Elected officials and civic organizations from throughout Southeast Queens are sponsoring a rally outside the borough offices of the city’s Department of Environmental Protection beginning at noon on Friday, May 24.
The focus of the rally is a 12-year fight by local residents to get the DEP to restart pumping from wells initially belonging to the old Jamaica Water Service, which the city acquired and began phasing out in 1996.
Since then groundwater levels have risen by more than 30 feet, leaving many streets and some whole neighborhoods prone to flooding during any heavy or sustained rain.
The DEP has told community leaders repeatedly that groundwater problems are not the agency’s responsibility. Officials also have said that they intend to restart the pumps in 2018 when a water tunnel from upstate is shut down for repairs.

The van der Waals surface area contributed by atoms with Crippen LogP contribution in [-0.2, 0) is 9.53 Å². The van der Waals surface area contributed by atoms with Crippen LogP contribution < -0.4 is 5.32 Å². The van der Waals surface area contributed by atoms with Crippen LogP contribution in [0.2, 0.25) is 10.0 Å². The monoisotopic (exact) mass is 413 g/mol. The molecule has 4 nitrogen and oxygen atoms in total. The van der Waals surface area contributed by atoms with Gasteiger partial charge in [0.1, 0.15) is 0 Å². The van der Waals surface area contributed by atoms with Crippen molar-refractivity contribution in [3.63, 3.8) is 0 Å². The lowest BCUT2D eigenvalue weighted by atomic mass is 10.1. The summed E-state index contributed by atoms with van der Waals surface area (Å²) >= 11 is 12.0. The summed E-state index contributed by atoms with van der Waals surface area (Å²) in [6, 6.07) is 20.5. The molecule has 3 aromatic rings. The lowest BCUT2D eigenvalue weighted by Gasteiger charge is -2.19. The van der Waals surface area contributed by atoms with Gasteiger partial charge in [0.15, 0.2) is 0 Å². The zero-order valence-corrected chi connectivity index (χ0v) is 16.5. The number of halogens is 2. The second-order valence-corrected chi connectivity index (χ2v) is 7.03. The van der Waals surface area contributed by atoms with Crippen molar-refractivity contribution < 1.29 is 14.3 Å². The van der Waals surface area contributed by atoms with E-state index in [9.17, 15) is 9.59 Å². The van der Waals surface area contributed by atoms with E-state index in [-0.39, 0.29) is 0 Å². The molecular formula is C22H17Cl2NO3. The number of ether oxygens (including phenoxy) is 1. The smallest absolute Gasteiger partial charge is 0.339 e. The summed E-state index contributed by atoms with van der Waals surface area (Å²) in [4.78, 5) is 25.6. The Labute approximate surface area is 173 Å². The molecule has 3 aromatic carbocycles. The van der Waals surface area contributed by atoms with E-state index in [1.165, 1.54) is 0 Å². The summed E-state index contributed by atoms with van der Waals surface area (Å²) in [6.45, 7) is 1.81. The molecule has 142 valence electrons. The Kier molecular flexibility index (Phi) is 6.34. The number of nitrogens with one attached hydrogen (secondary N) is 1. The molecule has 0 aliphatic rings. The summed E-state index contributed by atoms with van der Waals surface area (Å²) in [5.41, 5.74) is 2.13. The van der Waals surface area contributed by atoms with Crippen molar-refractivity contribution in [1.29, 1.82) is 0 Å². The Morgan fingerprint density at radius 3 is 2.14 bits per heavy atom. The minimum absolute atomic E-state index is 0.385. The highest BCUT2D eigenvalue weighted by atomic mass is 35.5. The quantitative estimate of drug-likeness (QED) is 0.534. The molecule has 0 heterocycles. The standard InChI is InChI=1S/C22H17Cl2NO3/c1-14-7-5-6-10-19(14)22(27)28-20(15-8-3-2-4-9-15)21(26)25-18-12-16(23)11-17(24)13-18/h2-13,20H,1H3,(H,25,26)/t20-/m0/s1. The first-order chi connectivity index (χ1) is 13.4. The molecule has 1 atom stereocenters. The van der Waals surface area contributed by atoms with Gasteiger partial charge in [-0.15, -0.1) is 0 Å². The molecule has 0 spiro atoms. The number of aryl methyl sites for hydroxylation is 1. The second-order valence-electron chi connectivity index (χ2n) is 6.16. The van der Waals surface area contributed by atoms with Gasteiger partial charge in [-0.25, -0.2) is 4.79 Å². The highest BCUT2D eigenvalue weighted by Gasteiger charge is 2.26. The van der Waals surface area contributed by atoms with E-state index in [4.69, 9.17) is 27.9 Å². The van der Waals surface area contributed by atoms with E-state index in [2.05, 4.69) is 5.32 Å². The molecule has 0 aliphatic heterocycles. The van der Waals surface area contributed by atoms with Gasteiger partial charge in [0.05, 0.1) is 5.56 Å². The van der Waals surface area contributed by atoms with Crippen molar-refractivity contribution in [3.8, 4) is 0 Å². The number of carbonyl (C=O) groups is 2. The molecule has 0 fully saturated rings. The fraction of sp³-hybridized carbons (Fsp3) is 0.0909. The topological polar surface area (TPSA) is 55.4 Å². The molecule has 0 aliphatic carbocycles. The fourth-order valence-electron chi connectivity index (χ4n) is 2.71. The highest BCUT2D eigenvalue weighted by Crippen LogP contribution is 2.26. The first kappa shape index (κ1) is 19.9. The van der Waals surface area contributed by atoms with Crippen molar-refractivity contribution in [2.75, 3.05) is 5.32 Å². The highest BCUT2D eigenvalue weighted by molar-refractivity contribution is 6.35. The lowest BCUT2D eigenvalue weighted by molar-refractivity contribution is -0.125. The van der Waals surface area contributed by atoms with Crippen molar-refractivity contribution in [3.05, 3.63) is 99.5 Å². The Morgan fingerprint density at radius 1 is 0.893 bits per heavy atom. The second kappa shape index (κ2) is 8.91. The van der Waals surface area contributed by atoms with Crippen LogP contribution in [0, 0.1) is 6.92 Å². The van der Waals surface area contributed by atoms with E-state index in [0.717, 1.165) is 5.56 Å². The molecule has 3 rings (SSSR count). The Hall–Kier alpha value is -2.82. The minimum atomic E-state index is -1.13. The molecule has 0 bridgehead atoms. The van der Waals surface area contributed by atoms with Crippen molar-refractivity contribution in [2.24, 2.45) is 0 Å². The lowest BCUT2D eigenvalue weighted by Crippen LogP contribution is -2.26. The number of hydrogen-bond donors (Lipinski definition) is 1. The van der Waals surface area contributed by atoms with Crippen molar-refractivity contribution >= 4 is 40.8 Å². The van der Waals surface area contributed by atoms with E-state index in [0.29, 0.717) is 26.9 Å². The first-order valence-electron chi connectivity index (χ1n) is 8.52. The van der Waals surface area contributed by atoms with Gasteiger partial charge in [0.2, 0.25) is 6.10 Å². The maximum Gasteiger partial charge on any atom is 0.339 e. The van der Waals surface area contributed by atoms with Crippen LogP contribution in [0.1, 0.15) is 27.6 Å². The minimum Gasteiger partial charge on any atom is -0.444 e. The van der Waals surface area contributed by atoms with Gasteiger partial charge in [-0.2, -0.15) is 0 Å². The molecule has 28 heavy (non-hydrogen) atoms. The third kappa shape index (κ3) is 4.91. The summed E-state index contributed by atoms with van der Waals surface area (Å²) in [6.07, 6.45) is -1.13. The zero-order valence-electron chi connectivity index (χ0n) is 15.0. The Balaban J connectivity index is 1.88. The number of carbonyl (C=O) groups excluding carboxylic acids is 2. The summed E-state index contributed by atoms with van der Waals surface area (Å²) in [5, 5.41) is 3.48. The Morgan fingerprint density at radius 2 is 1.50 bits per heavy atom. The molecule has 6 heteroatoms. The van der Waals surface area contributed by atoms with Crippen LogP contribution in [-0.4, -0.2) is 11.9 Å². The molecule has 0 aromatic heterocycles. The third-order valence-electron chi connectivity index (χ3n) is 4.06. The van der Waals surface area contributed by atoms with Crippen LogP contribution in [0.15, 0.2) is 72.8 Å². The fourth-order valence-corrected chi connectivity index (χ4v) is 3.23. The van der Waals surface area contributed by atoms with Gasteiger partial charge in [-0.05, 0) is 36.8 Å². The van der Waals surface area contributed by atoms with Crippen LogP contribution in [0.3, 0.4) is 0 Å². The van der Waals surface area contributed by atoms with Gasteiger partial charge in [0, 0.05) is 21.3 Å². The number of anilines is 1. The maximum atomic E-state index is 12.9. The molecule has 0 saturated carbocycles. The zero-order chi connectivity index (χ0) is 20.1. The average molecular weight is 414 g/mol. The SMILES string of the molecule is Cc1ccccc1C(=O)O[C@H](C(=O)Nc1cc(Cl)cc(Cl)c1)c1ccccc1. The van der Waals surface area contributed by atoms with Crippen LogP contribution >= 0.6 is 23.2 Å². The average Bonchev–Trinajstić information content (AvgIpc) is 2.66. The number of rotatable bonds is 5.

But less than two weeks after Assemblyman Bill Scarborough (D-Jamaica) announced a bill that would require the DEP to pump out the wells at a community meeting in February at York College, agency Commissioner Carter Strickland Jr. and Joe Martens, commissioner of the state’s Department of Environmental Conservation, met in Albany with Scarborough and state Sen. Malcolm Smith (D-Hollis) to discuss further options.
Following that meeting, Scarborough said the DEP’s stated cost to pump out the wells was between $300,000 and $500,000 per year, a substantial drop from the roughly $1 million figure given to the assemblyman by the agency prior to the Feb. 28 meeting at York.
The same $1 million figure had been confirmed to the Queens Chronicle as being “about right” by a DEP spokesman on March 1.
The Queens office of the DEP is located at 59-17 Junction Blvd. in Corona.
Further information may be obtained by calling Scarborough’s office at (718) 723-5412, or the Queens chapter of the National Action Network at (718) 949-9500.